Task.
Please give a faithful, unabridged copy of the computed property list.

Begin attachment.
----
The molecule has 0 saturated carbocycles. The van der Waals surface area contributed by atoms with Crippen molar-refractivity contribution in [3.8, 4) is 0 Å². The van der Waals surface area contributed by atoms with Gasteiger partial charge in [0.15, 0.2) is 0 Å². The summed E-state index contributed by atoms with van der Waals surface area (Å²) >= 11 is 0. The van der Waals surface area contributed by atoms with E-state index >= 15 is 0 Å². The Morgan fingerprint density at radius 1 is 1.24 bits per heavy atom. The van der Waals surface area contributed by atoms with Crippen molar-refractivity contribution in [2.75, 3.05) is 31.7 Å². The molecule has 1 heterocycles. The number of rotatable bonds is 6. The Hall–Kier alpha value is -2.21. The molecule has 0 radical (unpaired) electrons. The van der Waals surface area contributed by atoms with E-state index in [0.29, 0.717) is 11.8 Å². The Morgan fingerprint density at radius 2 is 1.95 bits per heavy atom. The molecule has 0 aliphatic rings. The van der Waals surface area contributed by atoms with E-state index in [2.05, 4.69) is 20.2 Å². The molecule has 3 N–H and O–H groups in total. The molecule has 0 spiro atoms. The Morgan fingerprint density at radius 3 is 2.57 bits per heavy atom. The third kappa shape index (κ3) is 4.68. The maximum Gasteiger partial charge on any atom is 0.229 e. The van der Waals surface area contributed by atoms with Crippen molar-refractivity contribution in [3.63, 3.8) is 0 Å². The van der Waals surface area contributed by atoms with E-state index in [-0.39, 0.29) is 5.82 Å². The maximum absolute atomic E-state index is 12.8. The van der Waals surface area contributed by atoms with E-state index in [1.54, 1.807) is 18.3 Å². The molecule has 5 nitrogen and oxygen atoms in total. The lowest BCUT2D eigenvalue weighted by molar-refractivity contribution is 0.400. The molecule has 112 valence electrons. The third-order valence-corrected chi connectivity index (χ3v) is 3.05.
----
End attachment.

The molecule has 0 saturated carbocycles. The van der Waals surface area contributed by atoms with Crippen molar-refractivity contribution in [3.8, 4) is 0 Å². The van der Waals surface area contributed by atoms with Gasteiger partial charge in [0.15, 0.2) is 0 Å². The summed E-state index contributed by atoms with van der Waals surface area (Å²) >= 11 is 0. The van der Waals surface area contributed by atoms with E-state index >= 15 is 0 Å². The Morgan fingerprint density at radius 1 is 1.24 bits per heavy atom. The van der Waals surface area contributed by atoms with Crippen molar-refractivity contribution in [2.75, 3.05) is 31.7 Å². The molecule has 1 heterocycles. The number of rotatable bonds is 6. The Hall–Kier alpha value is -2.21. The molecule has 0 radical (unpaired) electrons. The van der Waals surface area contributed by atoms with E-state index in [0.29, 0.717) is 11.8 Å². The Morgan fingerprint density at radius 2 is 1.95 bits per heavy atom. The molecule has 0 aliphatic rings. The van der Waals surface area contributed by atoms with E-state index in [2.05, 4.69) is 20.2 Å². The molecule has 3 N–H and O–H groups in total. The molecule has 0 spiro atoms. The Morgan fingerprint density at radius 3 is 2.57 bits per heavy atom. The third kappa shape index (κ3) is 4.68. The maximum Gasteiger partial charge on any atom is 0.229 e. The van der Waals surface area contributed by atoms with Crippen molar-refractivity contribution in [3.63, 3.8) is 0 Å². The van der Waals surface area contributed by atoms with E-state index in [-0.39, 0.29) is 5.82 Å². The maximum absolute atomic E-state index is 12.8. The van der Waals surface area contributed by atoms with E-state index in [1.54, 1.807) is 18.3 Å². The molecule has 5 nitrogen and oxygen atoms in total. The lowest BCUT2D eigenvalue weighted by molar-refractivity contribution is 0.400. The molecule has 112 valence electrons. The third-order valence-corrected chi connectivity index (χ3v) is 3.05.